After a cozy weekend with my big, fat, Italo-French family, it was time to hit the city and explore the street art of Paris. I opted for the 13th district, where some great murals have just been added to an already outstanding collection of public art to inaugurate the open-air street art museum “Boulevard Paris 13”, a project curated by Itinerrance gallery.
At Nuart Aberdeen last year, I had the pleasure to help Carrie Reichardt mash hundreds of tiles into smaller pieces that—like the colours in a kaleidoscope made of life’s shards—would eventually tell two powerful stories on the walls of the Granite City. This year, after her talk had kicked off the Nuart Plus conferences programme, we sat down for a quick chat…
I met Helen a couple of years ago inside an abandoned factory in Germany. After several festivals, we recently caught up in Aberdeen. She told me about the murals she painted for Nuart, and shared insights into the path that brought her there.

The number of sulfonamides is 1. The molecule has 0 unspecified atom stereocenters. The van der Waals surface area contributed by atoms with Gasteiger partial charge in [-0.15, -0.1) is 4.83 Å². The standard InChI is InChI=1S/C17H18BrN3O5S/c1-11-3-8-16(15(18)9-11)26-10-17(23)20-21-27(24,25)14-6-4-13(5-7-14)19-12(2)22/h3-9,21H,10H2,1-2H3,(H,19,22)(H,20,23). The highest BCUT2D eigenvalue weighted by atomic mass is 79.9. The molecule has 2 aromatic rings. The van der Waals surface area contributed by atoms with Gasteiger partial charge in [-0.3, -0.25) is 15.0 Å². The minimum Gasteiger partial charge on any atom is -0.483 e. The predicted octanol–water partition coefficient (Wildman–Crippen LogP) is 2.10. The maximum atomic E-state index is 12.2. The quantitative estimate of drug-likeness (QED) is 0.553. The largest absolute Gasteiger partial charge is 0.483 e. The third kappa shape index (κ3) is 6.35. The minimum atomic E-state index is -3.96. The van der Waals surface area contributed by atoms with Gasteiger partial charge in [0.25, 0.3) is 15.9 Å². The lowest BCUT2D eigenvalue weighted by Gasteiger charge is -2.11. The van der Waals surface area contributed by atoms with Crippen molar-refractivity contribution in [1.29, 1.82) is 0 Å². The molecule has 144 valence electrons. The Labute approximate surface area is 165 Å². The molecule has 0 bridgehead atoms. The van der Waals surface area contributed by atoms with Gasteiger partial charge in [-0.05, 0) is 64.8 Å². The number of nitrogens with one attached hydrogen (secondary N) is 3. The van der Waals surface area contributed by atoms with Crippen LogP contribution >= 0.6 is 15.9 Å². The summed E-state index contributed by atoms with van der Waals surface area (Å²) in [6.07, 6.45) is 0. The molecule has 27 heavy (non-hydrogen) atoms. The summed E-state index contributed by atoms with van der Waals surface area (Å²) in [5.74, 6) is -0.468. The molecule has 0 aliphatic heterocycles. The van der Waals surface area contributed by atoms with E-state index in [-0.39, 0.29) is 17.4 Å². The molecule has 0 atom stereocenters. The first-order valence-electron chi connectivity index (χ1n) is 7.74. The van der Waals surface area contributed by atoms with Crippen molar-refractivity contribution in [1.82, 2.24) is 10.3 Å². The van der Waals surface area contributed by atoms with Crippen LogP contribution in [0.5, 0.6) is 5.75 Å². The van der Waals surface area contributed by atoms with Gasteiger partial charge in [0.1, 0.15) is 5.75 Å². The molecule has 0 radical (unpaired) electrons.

I met Jon on a boat. We sailed the Stavanger Bay together during Nuart 2017. Our sail was dressed with an eye chart like the one used by optometrists. Artist Igor Ponosov meant for it to symbolize the distance between public art and its audience; a gap that Jon Reid is definitely working hard to close with his cultural blog “Dancing in the Dark – Creativity & Culture in Aberdeen and Beyond”
I met CeePil last summer in Bristol, where he was painting the back of the legendary Tap and Barrel Pub for Upfest 2018 alongside Smok and ShitOne. When I knew I was going to travel to Ghent, I asked him to meet for an interview and he invited me over to DOK, an amazing factory-turned-cultural-center where we sat for a cup of coffee…
Unlike many other cities, Ghent’s street art legacy developed from the bottom-up, rooted in the passion of local artists and their connections to international artists whom they invited to paint.